Coca-Cola bottles are seen inside a refrigerator of a shop in Moscow, Aug. 6, 2014. The company sees 2015 as a critical year in its ambitious restructuring plan. Reuters/Maxim Shemetov

Americans just aren’t guzzling carbonated drinks as much as they used to. The latest evidence of this trend emerged Thursday when Coca-Cola Co. announced it is laying off as many as 1,800 corporate staffers. The cuts, most of which will come from the company’s Atlanta headquarters, represent a significant paring down of Coca- Cola’s 13,000-strong leadership corps.

The world’s largest beverage maker is facing what company Chairman and CEO Muhtar Kent called a “critical year” in an October conference call announcing a 14 percent drop in third-quarter earnings. In 2013 revenue fell 2.4 percent to $46.9 billion. For 2014 it’s expected to have dropped nearly 6 percent to $45.9 billion, according to a Thomson Reuters estimate.

As part of its effort to trim $3 billion in expenses by 2019, the company has cut top-end perks, including putting executives in taxis instead of limos. But with these cuts have also come significant investments, including a minority stake in Keurig Green Mountain, the Waterbury, Vermont-based maker of premium single-cup coffeemakers. This is part of an effort to reduce its heavy dependence on soft drinks, which make up 70 percent of its global revenue stream.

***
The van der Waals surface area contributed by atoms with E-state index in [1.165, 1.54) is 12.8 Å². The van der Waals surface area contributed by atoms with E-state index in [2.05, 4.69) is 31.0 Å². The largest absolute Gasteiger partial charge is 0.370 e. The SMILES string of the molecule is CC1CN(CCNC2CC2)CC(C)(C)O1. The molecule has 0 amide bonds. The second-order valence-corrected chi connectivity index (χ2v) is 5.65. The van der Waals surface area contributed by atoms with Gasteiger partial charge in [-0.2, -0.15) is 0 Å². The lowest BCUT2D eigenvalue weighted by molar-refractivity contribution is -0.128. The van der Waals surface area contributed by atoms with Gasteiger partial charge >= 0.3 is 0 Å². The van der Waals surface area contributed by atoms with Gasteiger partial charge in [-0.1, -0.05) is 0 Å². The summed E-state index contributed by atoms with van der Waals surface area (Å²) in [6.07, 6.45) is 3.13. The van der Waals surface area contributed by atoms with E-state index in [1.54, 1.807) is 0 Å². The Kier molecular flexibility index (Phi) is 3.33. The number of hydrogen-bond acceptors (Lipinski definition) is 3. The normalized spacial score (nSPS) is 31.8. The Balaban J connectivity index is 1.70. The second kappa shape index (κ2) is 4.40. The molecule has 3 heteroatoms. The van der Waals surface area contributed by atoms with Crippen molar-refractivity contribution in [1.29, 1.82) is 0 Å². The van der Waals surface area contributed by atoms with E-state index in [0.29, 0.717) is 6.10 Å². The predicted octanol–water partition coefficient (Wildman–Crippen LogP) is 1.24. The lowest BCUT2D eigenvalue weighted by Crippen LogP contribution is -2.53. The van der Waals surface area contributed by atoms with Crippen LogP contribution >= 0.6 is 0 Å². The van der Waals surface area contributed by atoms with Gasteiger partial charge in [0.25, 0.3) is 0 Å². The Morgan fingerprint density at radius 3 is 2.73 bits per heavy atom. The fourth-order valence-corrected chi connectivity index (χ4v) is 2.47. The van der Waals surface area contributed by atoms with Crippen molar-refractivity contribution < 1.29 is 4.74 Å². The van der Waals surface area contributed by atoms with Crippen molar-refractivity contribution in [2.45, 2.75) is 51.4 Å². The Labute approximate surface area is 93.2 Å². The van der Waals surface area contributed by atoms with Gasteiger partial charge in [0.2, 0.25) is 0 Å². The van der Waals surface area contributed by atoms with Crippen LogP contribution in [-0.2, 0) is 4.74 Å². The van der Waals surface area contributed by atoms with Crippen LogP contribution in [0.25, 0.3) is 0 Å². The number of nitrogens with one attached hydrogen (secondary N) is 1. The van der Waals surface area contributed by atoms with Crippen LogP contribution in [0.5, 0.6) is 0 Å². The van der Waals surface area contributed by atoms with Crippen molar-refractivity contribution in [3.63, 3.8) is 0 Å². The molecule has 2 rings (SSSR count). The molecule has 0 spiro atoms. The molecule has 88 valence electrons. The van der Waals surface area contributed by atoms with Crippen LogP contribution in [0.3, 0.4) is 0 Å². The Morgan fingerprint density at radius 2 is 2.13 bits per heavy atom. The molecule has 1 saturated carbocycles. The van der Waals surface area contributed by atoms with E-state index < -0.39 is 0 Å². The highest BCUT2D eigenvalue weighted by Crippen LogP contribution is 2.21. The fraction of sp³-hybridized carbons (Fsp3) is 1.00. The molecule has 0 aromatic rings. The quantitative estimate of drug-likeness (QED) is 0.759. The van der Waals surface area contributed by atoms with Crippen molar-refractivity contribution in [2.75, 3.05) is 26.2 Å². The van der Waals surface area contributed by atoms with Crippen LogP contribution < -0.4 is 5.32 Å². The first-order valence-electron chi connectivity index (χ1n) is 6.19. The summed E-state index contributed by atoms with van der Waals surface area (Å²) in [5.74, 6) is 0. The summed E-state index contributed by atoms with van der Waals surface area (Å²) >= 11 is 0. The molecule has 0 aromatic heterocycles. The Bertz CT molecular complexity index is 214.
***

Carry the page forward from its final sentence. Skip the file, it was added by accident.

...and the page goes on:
Coca-Cola Co. will release its 2014 fourth-quarter results and annual report on Feb. 17. Analysts polled by Thomson Reuters expect quarterly net profit to decline 8 percent, to $1.89 billion, on 2 percent lower revenue of $10.8 billion. Quarterly earnings per share minus one-time charges are expected to be 43 cents, down from 46 cents in the previous year.

Full-year revenue is seen declining 2 percent to $45.94 billion and net profit shrinking nearly 4 percent to $9.02 billion. Unadjusted earnings per share for the year are expected to be $2.04, down from $2.08 in 2013.

“Revenues through the first nine months of the year [2014] remained flat, on the back of little to no growth in mature beverage markets in the developed world, and increased volatility in the emerging economies,” said a note from Trefis Research.

Chief Corporate Officer Kathy Waller acknowledged these issues in a conference call last month. “There are macroeconomic challenges in Brazil, there are challenges in China."

Coca-Cola is facing flagging sales in Europe, too, as competitor PepsiCo sees considerable gains with its enormous snack foods business in emerging markets. Coca-Cola’s main rival had a good run in 2014, raising its earnings forecast twice last year.

But it would be risky to bet against Coca-Cola, a consistent dividends-paying old-school staple of any well-balanced, buy-and-hold portfolio. The company’s stock has seen growth for six consecutive years.

On Monday, Morgan Stanley gave a nod to the company’s strategy, saying the bad news is behind it and the “critical” year of 2015 looks to be a start of a rebound for the 129-year-old company. The bank upgraded the company to “overweight,” which means it expects Coca-Cola to outpace the market, with a price target of $47. "Investors will start to price in improving fundamentals with rebounding topline growth on higher Coke pricing and Coca-Cola market share gains due to higher marketing," Morgan Stanley said.

Coca-Cola's stock price gained 52 cents on Thursday, closing at $43.51. The stock price has gained 3 percent since the start of the year. The company currently pays a dividend of 31 cents per share every quarter.